21. 21. The Role of Business in Society Evolving Approaches Corporate Social Responsibility (CSR) Creating Shared Value (CSV) Philanthropy • Donations to worthy social causes • Volunteering • Compliance with community standards • Good corporate citizenship • “Sustainability” initiatives • Mitigating risk and harm • Improving trust and reputation • Addressing societal needs and challenges with a business model - While making a profit Copyright 20140926—Porter Prize India Development Presentation—FINAL 21 2014 © Professor Michael E. Porter
  22. 22. Levels of Shared Value I. Reconceiving needs, products, and customers – Meeting societal needs through products and services – Serving unserved or underserved customers II. Redefining productivity in the value chain – Utilizing resources, energy, suppliers, logistics, and employees differently and better III. Improving the local and regional business environment – Improving skills, the supplier base, the regulatory environment, and the supporting institutions that affect the business – Strengthening the cluster on which the company depends – Improving consumer education and local infrastructure • Shared value strengthens the link between company success and community success Copyright 20140926—Porter Prize India Development Presentation—FINAL 22 2014 © Professor Michael E. Porter
  23. 23. Shared Value in Products Dow Chemical • Dow recognized that global social issues represent its largest market opportunities • Created the “Breakthroughs to World Challenges” Program – Each business unit was challenged to apply Dow’s tradition of “solutionism” through innovation to a range of global problems inspired by the Millennium Development Goals • One of Dow’s business units developed Omega-9 canola and sunflower seeds that produce cooking oil with no trans fats and low saturated fats • The technology yields twice the oil per hectare for farmers than soybeans, raising farmer and farmland productivity • The oils have longer shelf life and usage life for food processors • Has become one of Dow’s largest selling product lines, with 2012 total revenues of approximately $700 million Copyright 20140926—Porter Prize India Development Presentation—FINAL 23 2014 © Professor Michael E. Porter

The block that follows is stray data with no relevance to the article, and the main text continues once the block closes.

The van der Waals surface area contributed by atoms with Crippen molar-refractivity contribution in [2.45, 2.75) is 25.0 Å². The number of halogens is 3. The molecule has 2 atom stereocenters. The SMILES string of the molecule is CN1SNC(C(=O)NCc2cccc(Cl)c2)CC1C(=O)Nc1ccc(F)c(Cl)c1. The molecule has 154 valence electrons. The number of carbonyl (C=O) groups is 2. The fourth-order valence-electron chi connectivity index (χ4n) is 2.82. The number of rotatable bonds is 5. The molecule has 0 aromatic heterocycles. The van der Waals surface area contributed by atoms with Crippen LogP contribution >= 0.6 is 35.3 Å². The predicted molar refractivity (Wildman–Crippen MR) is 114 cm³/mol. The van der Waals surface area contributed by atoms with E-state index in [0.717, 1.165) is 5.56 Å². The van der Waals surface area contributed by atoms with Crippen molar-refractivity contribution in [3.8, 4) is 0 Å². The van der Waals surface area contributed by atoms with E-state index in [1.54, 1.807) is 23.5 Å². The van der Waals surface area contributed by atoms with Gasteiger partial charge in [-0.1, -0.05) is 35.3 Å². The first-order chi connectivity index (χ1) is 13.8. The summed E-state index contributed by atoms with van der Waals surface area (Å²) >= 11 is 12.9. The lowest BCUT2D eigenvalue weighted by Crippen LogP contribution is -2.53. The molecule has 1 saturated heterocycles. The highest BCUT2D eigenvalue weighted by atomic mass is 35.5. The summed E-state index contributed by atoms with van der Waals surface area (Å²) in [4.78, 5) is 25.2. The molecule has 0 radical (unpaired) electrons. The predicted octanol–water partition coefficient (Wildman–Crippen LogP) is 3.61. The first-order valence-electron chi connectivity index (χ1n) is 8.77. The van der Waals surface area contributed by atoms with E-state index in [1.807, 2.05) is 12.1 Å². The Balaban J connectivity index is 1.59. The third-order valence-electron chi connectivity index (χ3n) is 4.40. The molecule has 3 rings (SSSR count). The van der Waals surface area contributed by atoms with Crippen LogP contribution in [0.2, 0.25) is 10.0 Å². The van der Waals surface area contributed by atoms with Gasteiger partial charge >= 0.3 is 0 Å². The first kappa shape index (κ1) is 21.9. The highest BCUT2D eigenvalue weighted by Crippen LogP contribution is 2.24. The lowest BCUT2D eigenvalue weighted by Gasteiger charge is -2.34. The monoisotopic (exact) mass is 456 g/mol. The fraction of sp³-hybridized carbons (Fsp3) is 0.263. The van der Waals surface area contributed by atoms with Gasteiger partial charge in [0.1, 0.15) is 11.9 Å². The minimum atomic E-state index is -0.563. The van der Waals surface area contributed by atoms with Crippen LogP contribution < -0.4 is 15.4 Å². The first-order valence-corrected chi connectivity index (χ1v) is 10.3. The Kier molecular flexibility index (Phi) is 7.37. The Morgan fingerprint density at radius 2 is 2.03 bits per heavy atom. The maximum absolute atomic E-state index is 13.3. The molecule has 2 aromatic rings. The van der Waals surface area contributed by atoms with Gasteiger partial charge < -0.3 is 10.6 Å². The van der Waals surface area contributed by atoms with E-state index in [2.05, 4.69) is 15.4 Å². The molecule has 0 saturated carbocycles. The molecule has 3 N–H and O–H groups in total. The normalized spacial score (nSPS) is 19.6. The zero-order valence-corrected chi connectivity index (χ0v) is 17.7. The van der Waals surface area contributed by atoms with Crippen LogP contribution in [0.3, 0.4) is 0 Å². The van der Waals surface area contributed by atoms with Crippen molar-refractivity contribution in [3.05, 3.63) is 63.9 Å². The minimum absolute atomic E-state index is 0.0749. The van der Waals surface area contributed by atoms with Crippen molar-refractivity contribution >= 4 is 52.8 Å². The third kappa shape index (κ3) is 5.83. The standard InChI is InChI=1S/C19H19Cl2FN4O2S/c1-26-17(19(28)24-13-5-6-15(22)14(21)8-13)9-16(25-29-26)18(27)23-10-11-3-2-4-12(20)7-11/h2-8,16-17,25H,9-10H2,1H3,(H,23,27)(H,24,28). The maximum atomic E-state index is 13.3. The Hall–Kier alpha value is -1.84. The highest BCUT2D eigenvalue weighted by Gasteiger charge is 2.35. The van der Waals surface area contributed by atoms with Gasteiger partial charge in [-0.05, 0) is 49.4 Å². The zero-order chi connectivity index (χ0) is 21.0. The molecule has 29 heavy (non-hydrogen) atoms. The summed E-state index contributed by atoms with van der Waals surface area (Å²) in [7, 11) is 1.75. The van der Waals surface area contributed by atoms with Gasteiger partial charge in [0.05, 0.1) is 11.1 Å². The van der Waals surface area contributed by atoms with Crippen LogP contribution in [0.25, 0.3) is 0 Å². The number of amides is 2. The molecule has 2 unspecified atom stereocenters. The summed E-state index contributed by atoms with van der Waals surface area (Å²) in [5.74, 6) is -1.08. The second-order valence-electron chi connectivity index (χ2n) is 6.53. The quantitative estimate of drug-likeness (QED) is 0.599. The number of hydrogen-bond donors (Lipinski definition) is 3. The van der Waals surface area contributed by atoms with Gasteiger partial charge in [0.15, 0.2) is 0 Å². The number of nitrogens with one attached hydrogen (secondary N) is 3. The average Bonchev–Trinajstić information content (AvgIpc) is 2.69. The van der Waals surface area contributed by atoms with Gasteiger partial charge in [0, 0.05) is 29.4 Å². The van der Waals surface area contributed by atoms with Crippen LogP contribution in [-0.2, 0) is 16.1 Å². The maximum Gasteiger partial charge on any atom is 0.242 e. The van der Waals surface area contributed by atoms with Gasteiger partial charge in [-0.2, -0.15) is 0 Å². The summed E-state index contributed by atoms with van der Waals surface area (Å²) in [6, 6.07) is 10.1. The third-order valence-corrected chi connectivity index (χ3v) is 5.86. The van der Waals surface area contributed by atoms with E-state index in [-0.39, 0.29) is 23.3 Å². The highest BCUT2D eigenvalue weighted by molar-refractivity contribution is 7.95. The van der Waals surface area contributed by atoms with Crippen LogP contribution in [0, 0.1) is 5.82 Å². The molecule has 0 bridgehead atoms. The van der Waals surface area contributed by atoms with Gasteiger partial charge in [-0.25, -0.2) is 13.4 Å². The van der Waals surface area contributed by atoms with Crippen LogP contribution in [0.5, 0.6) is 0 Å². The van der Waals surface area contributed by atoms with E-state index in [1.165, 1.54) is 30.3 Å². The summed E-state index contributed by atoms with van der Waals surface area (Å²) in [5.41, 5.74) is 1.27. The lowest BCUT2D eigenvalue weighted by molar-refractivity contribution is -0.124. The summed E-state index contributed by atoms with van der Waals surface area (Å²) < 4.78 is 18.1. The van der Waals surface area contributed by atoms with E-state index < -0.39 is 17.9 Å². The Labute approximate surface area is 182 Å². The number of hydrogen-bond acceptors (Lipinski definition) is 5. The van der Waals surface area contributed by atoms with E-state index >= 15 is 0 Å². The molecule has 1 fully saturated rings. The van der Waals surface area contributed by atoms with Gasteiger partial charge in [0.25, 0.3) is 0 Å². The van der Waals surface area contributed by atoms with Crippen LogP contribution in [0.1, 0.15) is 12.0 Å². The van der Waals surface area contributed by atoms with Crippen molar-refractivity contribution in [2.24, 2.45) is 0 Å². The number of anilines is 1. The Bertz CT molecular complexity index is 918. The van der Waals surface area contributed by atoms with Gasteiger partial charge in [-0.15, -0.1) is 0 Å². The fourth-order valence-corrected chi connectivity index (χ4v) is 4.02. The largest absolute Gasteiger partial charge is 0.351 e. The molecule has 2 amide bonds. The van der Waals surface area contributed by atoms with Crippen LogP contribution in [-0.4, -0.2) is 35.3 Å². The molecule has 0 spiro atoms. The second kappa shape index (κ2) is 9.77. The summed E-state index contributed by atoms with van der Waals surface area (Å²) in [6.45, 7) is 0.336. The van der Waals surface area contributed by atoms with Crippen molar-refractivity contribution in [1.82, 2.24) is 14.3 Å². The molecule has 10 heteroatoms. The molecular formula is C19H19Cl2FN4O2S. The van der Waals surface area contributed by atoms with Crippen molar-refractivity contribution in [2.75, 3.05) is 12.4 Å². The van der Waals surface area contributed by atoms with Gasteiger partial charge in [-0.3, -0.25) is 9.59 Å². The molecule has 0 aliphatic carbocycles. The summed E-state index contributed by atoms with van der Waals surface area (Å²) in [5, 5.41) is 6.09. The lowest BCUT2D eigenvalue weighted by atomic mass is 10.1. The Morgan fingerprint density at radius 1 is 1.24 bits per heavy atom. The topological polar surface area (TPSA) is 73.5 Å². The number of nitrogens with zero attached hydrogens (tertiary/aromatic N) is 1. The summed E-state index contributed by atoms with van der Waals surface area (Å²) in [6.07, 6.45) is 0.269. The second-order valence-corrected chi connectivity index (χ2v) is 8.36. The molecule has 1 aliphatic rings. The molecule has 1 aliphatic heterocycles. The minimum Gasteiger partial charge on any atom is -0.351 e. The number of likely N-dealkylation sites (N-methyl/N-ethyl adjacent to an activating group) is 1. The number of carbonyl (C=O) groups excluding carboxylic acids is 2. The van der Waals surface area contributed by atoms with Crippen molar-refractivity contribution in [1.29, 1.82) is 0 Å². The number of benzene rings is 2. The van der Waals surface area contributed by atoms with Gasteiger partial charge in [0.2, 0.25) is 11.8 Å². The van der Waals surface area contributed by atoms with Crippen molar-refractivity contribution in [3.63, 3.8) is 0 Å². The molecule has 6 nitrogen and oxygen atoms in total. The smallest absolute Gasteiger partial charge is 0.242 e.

24. 24. Shared Value in the Value Chain Fibria, Brazil • Fibria, the world’s leading manufacturer of chemical pulp, utilizes planted eucalyptus trees and integration of native habitat to dramatically reduce the land required and sustainability in wood fiber cultivation • The company also encourages small-scale producers near its mills to plant eucalyptus in conjunction with other crops, assisting them with technical training and inputs • Fibria achieves far greater land and water efficiency versus traditional plantation methods • Small scale producers currently contribute 27% of the raw material volume utilized in Fibria mills, improving efficiency • Over 4000 households have significantly increased employment and incomes Copyright 20140926—Porter Prize India Development Presentation—FINAL 24 2014 © Professor Michael E. Porter
  25. 25. Shared Value Through Cluster Development ITO EN, Japanese Tea Cluster • ITO EN is the world's leading producer and marketer of loose leaf and bottled green tea. The company sources 100% locally-grown green tea leaves • ITO EN partners with farmers, government and other stakeholders to establish small and large scale plantations using abandoned agricultural land • The company purchases entire crops produced through this program, lowering sales costs • The company provides assistance in modern farm management practices and technology, working with growers to raise tea quality to meet ITO EN standards • The program motivates and trains young people to take over tea growing when older farmers retire • Farmer incomes have risen due to increased quality and efficiency • Land abandoned by retiring farmers has been restored to production, creating jobs and assuring cluster sustainability by attracting young people • Tea volume has expanded by 13% to date, providing ITO EN with adequate volume, consistent quality, and reduced production costs Copyright 20140926—Porter Prize India Development Presentation—FINAL 25 2014 © Professor Michael E. Porter
  26. 26. Creating Shared Value: Where is the Opportunity? Nestlé Water Rural Nutrition Development • Opportunities to create shared value are inevitably tied closely to a company’s particular businesses Copyright 20140926—Porter Prize India Development Presentation—FINAL 26 2014 © Professor Michael E. Porter
  27. 27. The Purpose of Business • The purpose in business is to create economic value while creating shared value for society • Businesses acting as businesses, not as charitable givers, are arguably the most powerful force for addressing many of the pressing issues facing our society • Shared value will give rise to far broader opportunities for strategy and economic value creation and will drive the next wave of innovation, productivity, and economic growth • A transformation of business practice around shared value will give purpose to the corporation Copyright 20140926—Porter Prize India Development Presentation—FINAL 27 2014 © Professor Michael E. Porter